Sunderland University students help produce pilot quiz show

STUDENTS from the North East have helped to film and produce a pilot for a quiz show being developed for TV.

Hot Seat gameshow at Sunderland University's media centre
Hot Seat gameshow at Sunderland University's media centre

STUDENTS from the North East have helped to film and produce a pilot for a quiz show being developed for TV.

The 45-minute pilot episode of Hot Seat, which is in development for a major UK broadcaster, was shot at Sunderland University’s TV studios.

The students have been involved at every stage of production, from casting and rehearsals to the filming, special effects and editing.

The pilot was directed by Tom Gutteridge, one of the region’s most influential TV executives and a Journal columnist, who has won numerous international awards, including an Emmy.

His Newcastle-based production company Standing Stone created the format and decided to approach the university when the UK broadcaster asked them to develop the show for a possible network slot.

Tom Gutteridge, who is chief executive of Standing Stone, said: “This was a perfect opportunity for a collaboration between university and industry.

“Sunderland has terrific facilities and very enthusiastic students and staff, and we added some professional expertise and the format of the show.

“The result was something that was virtually indistinguishable from a broadcast quality production, which is amazing for a first pilot. The broadcaster was seriously impressed.”

Students worked with industry experts in design, lighting and editing and acted as camera operators, sound assistants, runners, floor managers and editors.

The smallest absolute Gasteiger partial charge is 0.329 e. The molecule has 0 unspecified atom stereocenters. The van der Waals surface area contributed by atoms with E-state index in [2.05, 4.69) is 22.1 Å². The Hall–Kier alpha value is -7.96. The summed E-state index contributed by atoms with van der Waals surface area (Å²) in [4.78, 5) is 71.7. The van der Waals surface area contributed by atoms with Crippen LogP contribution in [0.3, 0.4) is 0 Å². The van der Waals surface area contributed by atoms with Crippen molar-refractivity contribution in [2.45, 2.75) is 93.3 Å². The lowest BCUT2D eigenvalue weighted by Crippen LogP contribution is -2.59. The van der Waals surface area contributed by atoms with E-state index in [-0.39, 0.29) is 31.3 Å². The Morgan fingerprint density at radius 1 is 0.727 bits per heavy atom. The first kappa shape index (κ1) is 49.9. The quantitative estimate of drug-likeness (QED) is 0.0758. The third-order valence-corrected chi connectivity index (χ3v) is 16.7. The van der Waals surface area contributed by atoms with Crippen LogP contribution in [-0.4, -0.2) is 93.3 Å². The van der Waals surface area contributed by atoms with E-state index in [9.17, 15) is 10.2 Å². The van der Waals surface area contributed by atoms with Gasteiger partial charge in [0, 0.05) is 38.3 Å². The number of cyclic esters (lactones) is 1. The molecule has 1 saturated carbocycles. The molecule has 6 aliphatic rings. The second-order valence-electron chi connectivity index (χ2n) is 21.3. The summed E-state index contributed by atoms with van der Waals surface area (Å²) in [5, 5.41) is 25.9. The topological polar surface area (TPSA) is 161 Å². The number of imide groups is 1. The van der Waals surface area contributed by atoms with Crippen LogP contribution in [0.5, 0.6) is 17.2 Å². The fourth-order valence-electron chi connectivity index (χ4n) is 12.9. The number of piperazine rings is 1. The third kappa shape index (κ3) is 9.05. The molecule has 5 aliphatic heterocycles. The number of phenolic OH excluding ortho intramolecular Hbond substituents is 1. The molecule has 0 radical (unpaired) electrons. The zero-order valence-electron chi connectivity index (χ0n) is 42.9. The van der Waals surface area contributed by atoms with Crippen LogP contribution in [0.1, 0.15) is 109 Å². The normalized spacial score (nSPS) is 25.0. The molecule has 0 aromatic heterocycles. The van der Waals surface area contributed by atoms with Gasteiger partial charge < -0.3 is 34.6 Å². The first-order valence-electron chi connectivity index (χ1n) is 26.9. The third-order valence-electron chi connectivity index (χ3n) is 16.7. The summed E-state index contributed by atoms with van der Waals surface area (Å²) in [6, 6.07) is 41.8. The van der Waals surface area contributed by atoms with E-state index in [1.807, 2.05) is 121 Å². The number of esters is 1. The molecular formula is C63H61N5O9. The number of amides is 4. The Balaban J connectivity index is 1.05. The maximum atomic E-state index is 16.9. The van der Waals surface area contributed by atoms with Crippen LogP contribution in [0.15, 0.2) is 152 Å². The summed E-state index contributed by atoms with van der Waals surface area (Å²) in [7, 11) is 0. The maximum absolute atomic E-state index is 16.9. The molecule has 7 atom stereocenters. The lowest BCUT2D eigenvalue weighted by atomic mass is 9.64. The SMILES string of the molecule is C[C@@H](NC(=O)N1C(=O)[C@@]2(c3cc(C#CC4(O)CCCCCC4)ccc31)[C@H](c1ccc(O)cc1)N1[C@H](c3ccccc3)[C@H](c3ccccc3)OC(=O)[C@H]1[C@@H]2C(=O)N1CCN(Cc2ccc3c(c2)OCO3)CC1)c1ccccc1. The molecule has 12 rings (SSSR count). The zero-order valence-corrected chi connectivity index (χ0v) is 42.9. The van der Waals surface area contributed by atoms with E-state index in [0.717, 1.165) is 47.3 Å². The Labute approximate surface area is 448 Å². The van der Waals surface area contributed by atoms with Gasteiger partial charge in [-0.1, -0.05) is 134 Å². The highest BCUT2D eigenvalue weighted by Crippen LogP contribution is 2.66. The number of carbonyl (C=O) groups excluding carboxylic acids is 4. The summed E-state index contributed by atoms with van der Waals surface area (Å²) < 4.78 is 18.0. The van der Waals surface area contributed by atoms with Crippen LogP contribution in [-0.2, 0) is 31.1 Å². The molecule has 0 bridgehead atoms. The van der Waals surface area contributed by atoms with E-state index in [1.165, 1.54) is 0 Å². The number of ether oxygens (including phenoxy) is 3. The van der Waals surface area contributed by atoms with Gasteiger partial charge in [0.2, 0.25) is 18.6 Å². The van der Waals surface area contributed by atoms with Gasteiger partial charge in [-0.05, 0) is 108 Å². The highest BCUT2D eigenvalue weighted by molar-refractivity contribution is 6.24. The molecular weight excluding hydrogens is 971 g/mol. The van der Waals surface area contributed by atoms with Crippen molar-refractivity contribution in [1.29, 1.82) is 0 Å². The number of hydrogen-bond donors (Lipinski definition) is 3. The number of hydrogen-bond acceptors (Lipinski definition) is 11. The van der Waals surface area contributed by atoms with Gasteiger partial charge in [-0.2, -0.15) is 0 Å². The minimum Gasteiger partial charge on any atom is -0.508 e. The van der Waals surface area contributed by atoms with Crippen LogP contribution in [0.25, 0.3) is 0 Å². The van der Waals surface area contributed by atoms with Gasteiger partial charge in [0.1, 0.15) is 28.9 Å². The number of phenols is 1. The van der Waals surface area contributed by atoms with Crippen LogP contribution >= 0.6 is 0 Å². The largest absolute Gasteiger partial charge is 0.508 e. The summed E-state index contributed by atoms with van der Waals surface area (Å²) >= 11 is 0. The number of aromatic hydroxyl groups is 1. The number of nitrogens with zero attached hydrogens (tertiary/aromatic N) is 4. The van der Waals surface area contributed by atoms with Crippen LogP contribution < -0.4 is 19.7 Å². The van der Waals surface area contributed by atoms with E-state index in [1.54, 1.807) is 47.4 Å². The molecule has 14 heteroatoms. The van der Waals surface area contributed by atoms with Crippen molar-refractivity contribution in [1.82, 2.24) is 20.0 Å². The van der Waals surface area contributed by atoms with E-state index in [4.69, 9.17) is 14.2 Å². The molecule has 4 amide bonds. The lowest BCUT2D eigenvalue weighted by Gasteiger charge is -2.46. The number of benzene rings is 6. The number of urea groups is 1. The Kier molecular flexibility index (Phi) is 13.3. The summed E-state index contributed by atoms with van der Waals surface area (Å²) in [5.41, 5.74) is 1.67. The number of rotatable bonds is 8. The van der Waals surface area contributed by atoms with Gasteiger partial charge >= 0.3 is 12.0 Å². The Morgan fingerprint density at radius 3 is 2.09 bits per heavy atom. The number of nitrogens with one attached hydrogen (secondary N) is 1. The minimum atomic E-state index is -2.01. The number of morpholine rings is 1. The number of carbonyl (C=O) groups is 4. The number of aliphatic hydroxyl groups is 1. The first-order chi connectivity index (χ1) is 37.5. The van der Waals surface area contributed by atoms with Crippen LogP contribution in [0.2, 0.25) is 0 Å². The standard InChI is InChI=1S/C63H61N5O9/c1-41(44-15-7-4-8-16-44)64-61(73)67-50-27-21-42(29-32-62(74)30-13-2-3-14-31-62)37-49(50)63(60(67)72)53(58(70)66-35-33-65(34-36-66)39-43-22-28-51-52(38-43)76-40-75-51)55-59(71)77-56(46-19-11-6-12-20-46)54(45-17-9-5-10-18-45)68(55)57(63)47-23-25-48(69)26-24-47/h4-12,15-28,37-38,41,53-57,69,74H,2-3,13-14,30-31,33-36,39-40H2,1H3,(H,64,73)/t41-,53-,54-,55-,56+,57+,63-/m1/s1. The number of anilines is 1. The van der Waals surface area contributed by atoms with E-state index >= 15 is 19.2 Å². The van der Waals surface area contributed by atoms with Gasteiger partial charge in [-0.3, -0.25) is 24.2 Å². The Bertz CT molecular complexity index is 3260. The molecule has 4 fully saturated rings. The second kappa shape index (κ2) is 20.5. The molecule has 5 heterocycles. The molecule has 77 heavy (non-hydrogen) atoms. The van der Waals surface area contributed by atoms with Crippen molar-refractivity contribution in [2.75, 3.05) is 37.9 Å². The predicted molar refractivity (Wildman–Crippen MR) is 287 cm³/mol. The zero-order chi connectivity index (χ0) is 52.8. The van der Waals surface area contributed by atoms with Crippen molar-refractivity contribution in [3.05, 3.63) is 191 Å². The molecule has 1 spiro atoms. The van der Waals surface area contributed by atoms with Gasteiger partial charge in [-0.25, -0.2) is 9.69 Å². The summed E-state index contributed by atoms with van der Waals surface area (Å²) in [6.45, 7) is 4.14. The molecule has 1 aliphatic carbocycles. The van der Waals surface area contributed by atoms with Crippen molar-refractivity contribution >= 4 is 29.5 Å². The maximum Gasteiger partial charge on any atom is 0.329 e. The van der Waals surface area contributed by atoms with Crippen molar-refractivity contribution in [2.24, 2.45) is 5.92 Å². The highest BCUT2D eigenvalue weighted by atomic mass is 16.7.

Teesside-born TV presenter Kirsten O’Brien fronted the pilot, which featured contestants from across the region.

Kirsten said: “This was a unique joining of forces, because the students got the opportunity to do everything you would on a genuine television show and the production company came away with a top-notch pilot.

“You wouldn’t even know that they are students – they have been exemplary in the way they have worked.”

Michael Gorse, a 19-year old broadcast media production student who worked as a production runner on the pilot even came up with ideas to change aspects of the game show in order to better suit the audience.

He added: “This has been a great experience for me, and I have thoroughly enjoyed it.

“It’s my first media placement, but I have already been in touch with my tutors and placement co-ordinators about doing more work. This can only help my dream, which is to work in live TV.”

Jason Legget, head of media convergence at the university, added: “The university has fantastic links with key players in the industry, and Standing Stone is one of the region’s very best.

“I think the willingness of the university to work with industry and how positive and receptive our students are is key to why companies seek us out in the first place and work with us on a regular basis.”


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